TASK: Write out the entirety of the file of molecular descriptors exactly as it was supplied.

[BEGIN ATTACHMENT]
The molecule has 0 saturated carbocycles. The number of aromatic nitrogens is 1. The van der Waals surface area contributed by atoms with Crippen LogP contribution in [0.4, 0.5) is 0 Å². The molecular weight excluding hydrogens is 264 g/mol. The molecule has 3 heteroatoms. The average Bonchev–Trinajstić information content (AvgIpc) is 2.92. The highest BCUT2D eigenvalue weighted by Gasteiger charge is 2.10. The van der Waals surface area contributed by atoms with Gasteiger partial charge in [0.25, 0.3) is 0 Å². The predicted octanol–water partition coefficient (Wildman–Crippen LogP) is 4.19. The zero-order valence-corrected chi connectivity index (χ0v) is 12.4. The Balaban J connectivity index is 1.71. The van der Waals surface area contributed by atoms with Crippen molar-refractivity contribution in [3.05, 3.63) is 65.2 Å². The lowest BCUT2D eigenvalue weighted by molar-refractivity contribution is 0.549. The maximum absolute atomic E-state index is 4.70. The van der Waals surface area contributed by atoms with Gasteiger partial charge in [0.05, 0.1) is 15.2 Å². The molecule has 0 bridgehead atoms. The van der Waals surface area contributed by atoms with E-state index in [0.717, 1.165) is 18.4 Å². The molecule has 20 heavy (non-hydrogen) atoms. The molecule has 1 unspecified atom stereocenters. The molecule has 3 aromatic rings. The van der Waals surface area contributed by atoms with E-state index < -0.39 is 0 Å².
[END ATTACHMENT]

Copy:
The molecule has 0 saturated carbocycles. The number of aromatic nitrogens is 1. The van der Waals surface area contributed by atoms with Crippen LogP contribution in [0.4, 0.5) is 0 Å². The molecular weight excluding hydrogens is 264 g/mol. The molecule has 3 heteroatoms. The average Bonchev–Trinajstić information content (AvgIpc) is 2.92. The highest BCUT2D eigenvalue weighted by Gasteiger charge is 2.10. The van der Waals surface area contributed by atoms with Gasteiger partial charge in [0.25, 0.3) is 0 Å². The predicted octanol–water partition coefficient (Wildman–Crippen LogP) is 4.19. The zero-order valence-corrected chi connectivity index (χ0v) is 12.4. The Balaban J connectivity index is 1.71. The van der Waals surface area contributed by atoms with Crippen molar-refractivity contribution in [3.05, 3.63) is 65.2 Å². The lowest BCUT2D eigenvalue weighted by molar-refractivity contribution is 0.549. The maximum absolute atomic E-state index is 4.70. The van der Waals surface area contributed by atoms with Gasteiger partial charge in [0.05, 0.1) is 15.2 Å². The molecule has 0 bridgehead atoms. The van der Waals surface area contributed by atoms with E-state index in [0.717, 1.165) is 18.4 Å². The molecule has 20 heavy (non-hydrogen) atoms. The molecule has 1 unspecified atom stereocenters. The molecule has 3 aromatic rings. The van der Waals surface area contributed by atoms with E-state index < -0.39 is 0 Å².